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Overview of 71 European community-based initiatives against childhood obesity starting between 2005 and 2011: general characteristics and reported effects.

Bemelmans WJ, Wijnhoven TM, Verschuuren M, Breda J - BMC Public Health (2014)

Bottom Line: Eight CBIs provided evidence supporting positive effects on weight indicators and/or overweight prevalence in a general population of children (aged 6 to 12 yrs), and one CBI did not support this.Two of those CBIs were also conducted among adolescents (aged 12 to 16,5 yrs), but showed no effect in this age-group.Evidence supporting effectiveness on weight indicators is available, although the design and conduct of most of these studies were suboptimal (i.e. no control group, a small sample size, not random).

View Article: PubMed Central - PubMed

Affiliation: National Institute for Public Health and Environment (RIVM), Bilthoven, the Netherlands. wanda.bemelmans@rivm.nl.

ABSTRACT

Background: Community-based initiatives (CBIs) on childhood obesity are considered a good practice approach against childhood obesity. The European Commission called for an overview of CBIs implemented from 2005-2011. A survey was executed by the National Institute for Public Health and the Environment of the Netherlands, in collaboration with the World Health Organization Regional Office for Europe. The objective of this paper is to provide an overview of the European CBIs, as identified in the survey, presenting their general characteristics, applied strategies (separately for actions targeting the environment and/or directly the children's behaviour) and the reported effects on weight indicators.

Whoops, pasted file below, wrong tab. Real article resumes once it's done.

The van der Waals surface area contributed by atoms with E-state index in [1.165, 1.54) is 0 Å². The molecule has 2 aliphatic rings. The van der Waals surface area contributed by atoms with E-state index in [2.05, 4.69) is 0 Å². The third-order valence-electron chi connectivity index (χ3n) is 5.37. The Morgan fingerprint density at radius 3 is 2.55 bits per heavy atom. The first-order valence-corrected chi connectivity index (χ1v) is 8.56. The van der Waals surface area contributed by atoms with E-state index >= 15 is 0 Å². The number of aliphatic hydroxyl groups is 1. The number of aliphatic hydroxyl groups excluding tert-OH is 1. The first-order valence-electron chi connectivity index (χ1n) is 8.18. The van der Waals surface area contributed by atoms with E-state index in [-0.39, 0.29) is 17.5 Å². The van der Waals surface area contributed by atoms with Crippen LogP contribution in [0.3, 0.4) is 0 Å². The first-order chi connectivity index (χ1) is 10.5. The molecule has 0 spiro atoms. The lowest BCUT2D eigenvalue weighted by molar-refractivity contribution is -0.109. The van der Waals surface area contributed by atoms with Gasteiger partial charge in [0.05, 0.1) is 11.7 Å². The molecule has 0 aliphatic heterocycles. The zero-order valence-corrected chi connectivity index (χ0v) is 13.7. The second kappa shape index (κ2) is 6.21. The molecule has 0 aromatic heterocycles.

Methods: Potentially eligible CBIs were identified by informants in 27 European Union countries, Iceland, Liechtenstein, Norway, and Switzerland, and through desk research. School based approaches could be included if they complied with criteria related to being 'community-based'. In total, 278 potential eligible CBIs were identified and of these, 260 projects were approached. For 88 an electronic questionnaire was completed; of these 71 met all criteria. The included projects were reported by 15 countries.

Results: 66% of the 71 CBIs implemented actions in more than one setting or throughout the neighbourhood. Most frequently reported environmental actions were professional training (78%), actions for parents (70%), and changing the social (62%) and physical (52%) environment. Most frequently reported educational activities were group education (92%), general educational information (90%), and counselling sessions (58%). The vast majority (96%) implemented both environmental and individual strategies and about half of the CBIs reported a public-private partnership. Eight CBIs provided evidence supporting positive effects on weight indicators and/or overweight prevalence in a general population of children (aged 6 to 12 yrs), and one CBI did not support this. Two of those CBIs were also conducted among adolescents (aged 12 to 16,5 yrs), but showed no effect in this age-group.